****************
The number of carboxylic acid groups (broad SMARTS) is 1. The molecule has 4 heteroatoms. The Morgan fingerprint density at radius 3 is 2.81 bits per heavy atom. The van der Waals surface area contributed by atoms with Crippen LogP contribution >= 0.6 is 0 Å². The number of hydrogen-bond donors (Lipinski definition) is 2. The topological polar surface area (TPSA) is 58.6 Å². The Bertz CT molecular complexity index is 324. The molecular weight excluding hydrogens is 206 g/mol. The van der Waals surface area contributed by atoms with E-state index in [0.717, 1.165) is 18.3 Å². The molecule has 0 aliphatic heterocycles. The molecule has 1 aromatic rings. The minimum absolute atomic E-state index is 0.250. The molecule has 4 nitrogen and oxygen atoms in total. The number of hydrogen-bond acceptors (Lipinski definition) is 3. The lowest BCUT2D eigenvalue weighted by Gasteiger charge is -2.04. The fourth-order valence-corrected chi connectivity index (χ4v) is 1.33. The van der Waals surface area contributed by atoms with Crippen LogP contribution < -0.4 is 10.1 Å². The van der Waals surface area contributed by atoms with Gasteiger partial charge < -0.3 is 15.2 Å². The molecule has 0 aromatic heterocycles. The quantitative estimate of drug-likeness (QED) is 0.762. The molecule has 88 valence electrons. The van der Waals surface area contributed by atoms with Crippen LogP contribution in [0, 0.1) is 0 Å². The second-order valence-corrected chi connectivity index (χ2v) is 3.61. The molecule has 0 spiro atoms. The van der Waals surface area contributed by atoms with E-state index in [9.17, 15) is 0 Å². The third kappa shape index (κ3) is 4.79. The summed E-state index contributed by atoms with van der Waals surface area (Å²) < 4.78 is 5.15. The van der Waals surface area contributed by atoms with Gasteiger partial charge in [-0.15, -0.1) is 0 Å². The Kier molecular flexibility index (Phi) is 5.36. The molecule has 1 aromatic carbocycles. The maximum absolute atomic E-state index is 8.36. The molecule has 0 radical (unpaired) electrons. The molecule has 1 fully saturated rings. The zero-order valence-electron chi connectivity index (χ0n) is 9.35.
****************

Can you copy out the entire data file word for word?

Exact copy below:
The number of carboxylic acid groups (broad SMARTS) is 1. The molecule has 4 heteroatoms. The Morgan fingerprint density at radius 3 is 2.81 bits per heavy atom. The van der Waals surface area contributed by atoms with Crippen LogP contribution >= 0.6 is 0 Å². The number of hydrogen-bond donors (Lipinski definition) is 2. The topological polar surface area (TPSA) is 58.6 Å². The Bertz CT molecular complexity index is 324. The molecular weight excluding hydrogens is 206 g/mol. The van der Waals surface area contributed by atoms with E-state index in [0.717, 1.165) is 18.3 Å². The molecule has 0 aliphatic heterocycles. The molecule has 1 aromatic rings. The minimum absolute atomic E-state index is 0.250. The molecule has 4 nitrogen and oxygen atoms in total. The number of hydrogen-bond acceptors (Lipinski definition) is 3. The lowest BCUT2D eigenvalue weighted by Gasteiger charge is -2.04. The fourth-order valence-corrected chi connectivity index (χ4v) is 1.33. The van der Waals surface area contributed by atoms with Crippen LogP contribution < -0.4 is 10.1 Å². The van der Waals surface area contributed by atoms with Gasteiger partial charge < -0.3 is 15.2 Å². The molecule has 0 aromatic heterocycles. The quantitative estimate of drug-likeness (QED) is 0.762. The molecule has 88 valence electrons. The van der Waals surface area contributed by atoms with Crippen LogP contribution in [0, 0.1) is 0 Å². The second-order valence-corrected chi connectivity index (χ2v) is 3.61. The molecule has 0 spiro atoms. The van der Waals surface area contributed by atoms with E-state index in [9.17, 15) is 0 Å². The third kappa shape index (κ3) is 4.79. The summed E-state index contributed by atoms with van der Waals surface area (Å²) < 4.78 is 5.15. The van der Waals surface area contributed by atoms with Gasteiger partial charge in [-0.15, -0.1) is 0 Å². The Kier molecular flexibility index (Phi) is 5.36. The molecule has 1 aromatic carbocycles. The maximum absolute atomic E-state index is 8.36. The molecule has 0 radical (unpaired) electrons. The molecule has 1 fully saturated rings. The zero-order valence-electron chi connectivity index (χ0n) is 9.35.